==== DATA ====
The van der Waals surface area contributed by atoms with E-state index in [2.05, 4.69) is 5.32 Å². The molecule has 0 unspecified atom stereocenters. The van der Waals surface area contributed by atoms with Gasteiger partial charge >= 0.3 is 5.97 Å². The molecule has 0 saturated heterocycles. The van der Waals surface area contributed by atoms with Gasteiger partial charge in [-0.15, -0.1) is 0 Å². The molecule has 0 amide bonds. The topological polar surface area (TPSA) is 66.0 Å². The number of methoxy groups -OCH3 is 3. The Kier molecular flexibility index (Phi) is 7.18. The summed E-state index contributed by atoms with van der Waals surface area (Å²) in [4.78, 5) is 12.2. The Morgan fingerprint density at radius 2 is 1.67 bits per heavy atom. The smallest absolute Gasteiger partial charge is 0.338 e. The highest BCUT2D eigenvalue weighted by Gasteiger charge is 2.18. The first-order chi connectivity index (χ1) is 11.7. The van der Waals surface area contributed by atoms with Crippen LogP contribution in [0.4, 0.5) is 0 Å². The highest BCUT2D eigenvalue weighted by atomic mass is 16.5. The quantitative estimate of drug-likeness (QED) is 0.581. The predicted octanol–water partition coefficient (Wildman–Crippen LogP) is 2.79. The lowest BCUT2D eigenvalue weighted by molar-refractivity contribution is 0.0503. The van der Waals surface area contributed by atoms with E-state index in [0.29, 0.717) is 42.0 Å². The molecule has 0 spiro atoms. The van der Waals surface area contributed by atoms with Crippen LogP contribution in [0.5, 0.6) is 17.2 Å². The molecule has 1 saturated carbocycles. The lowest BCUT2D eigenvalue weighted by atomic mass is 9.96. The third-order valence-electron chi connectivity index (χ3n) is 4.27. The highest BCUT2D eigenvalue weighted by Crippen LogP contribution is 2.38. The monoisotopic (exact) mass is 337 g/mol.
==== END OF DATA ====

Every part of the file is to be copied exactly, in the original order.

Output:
The van der Waals surface area contributed by atoms with E-state index in [2.05, 4.69) is 5.32 Å². The molecule has 0 unspecified atom stereocenters. The van der Waals surface area contributed by atoms with Gasteiger partial charge >= 0.3 is 5.97 Å². The molecule has 0 saturated heterocycles. The van der Waals surface area contributed by atoms with Gasteiger partial charge in [-0.15, -0.1) is 0 Å². The molecule has 0 amide bonds. The topological polar surface area (TPSA) is 66.0 Å². The number of methoxy groups -OCH3 is 3. The Kier molecular flexibility index (Phi) is 7.18. The summed E-state index contributed by atoms with van der Waals surface area (Å²) in [4.78, 5) is 12.2. The Morgan fingerprint density at radius 2 is 1.67 bits per heavy atom. The smallest absolute Gasteiger partial charge is 0.338 e. The highest BCUT2D eigenvalue weighted by Gasteiger charge is 2.18. The first-order chi connectivity index (χ1) is 11.7. The van der Waals surface area contributed by atoms with Crippen LogP contribution in [0.4, 0.5) is 0 Å². The highest BCUT2D eigenvalue weighted by atomic mass is 16.5. The quantitative estimate of drug-likeness (QED) is 0.581. The predicted octanol–water partition coefficient (Wildman–Crippen LogP) is 2.79. The lowest BCUT2D eigenvalue weighted by molar-refractivity contribution is 0.0503. The van der Waals surface area contributed by atoms with E-state index in [0.29, 0.717) is 42.0 Å². The molecule has 0 spiro atoms. The van der Waals surface area contributed by atoms with Crippen LogP contribution in [0.5, 0.6) is 17.2 Å². The molecule has 1 saturated carbocycles. The lowest BCUT2D eigenvalue weighted by atomic mass is 9.96. The third-order valence-electron chi connectivity index (χ3n) is 4.27. The highest BCUT2D eigenvalue weighted by Crippen LogP contribution is 2.38. The monoisotopic (exact) mass is 337 g/mol.